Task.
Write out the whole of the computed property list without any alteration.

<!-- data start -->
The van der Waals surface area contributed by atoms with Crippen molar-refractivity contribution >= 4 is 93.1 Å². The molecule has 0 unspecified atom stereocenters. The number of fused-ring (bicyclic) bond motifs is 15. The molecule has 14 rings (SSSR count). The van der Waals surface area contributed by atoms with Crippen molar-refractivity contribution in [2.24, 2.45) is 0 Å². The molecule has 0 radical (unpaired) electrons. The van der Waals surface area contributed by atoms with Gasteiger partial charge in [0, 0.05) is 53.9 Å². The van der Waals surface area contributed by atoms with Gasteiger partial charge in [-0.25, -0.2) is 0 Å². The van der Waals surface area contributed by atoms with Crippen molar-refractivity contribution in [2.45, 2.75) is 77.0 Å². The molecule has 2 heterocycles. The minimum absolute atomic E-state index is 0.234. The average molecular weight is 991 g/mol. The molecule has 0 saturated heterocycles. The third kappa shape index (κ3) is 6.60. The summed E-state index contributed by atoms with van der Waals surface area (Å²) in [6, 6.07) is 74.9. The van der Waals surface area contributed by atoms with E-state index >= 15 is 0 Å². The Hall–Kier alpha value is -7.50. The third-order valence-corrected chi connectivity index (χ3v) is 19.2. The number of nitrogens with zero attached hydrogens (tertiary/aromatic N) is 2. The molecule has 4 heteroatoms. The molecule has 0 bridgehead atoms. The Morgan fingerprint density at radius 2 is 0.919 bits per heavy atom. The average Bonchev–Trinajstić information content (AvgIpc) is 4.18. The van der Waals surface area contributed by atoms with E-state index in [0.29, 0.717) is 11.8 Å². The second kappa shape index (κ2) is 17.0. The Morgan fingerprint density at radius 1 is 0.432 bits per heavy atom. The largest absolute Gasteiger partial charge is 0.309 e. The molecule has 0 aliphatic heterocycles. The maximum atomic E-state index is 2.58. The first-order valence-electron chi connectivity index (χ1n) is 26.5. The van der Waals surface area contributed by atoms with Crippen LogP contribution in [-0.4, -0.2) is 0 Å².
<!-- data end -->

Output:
The van der Waals surface area contributed by atoms with Crippen molar-refractivity contribution >= 4 is 93.1 Å². The molecule has 0 unspecified atom stereocenters. The number of fused-ring (bicyclic) bond motifs is 15. The molecule has 14 rings (SSSR count). The van der Waals surface area contributed by atoms with Crippen molar-refractivity contribution in [2.24, 2.45) is 0 Å². The molecule has 0 radical (unpaired) electrons. The van der Waals surface area contributed by atoms with Gasteiger partial charge in [0, 0.05) is 53.9 Å². The van der Waals surface area contributed by atoms with Gasteiger partial charge in [-0.25, -0.2) is 0 Å². The van der Waals surface area contributed by atoms with Crippen molar-refractivity contribution in [2.45, 2.75) is 77.0 Å². The molecule has 2 heterocycles. The minimum absolute atomic E-state index is 0.234. The average molecular weight is 991 g/mol. The molecule has 0 saturated heterocycles. The third kappa shape index (κ3) is 6.60. The summed E-state index contributed by atoms with van der Waals surface area (Å²) in [6, 6.07) is 74.9. The van der Waals surface area contributed by atoms with E-state index >= 15 is 0 Å². The Hall–Kier alpha value is -7.50. The third-order valence-corrected chi connectivity index (χ3v) is 19.2. The number of nitrogens with zero attached hydrogens (tertiary/aromatic N) is 2. The molecule has 4 heteroatoms. The molecule has 0 bridgehead atoms. The Morgan fingerprint density at radius 2 is 0.919 bits per heavy atom. The average Bonchev–Trinajstić information content (AvgIpc) is 4.18. The van der Waals surface area contributed by atoms with E-state index in [0.29, 0.717) is 11.8 Å². The second kappa shape index (κ2) is 17.0. The Morgan fingerprint density at radius 1 is 0.432 bits per heavy atom. The largest absolute Gasteiger partial charge is 0.309 e. The molecule has 0 aliphatic heterocycles. The maximum atomic E-state index is 2.58. The first-order valence-electron chi connectivity index (χ1n) is 26.5. The van der Waals surface area contributed by atoms with Crippen LogP contribution in [-0.4, -0.2) is 0 Å².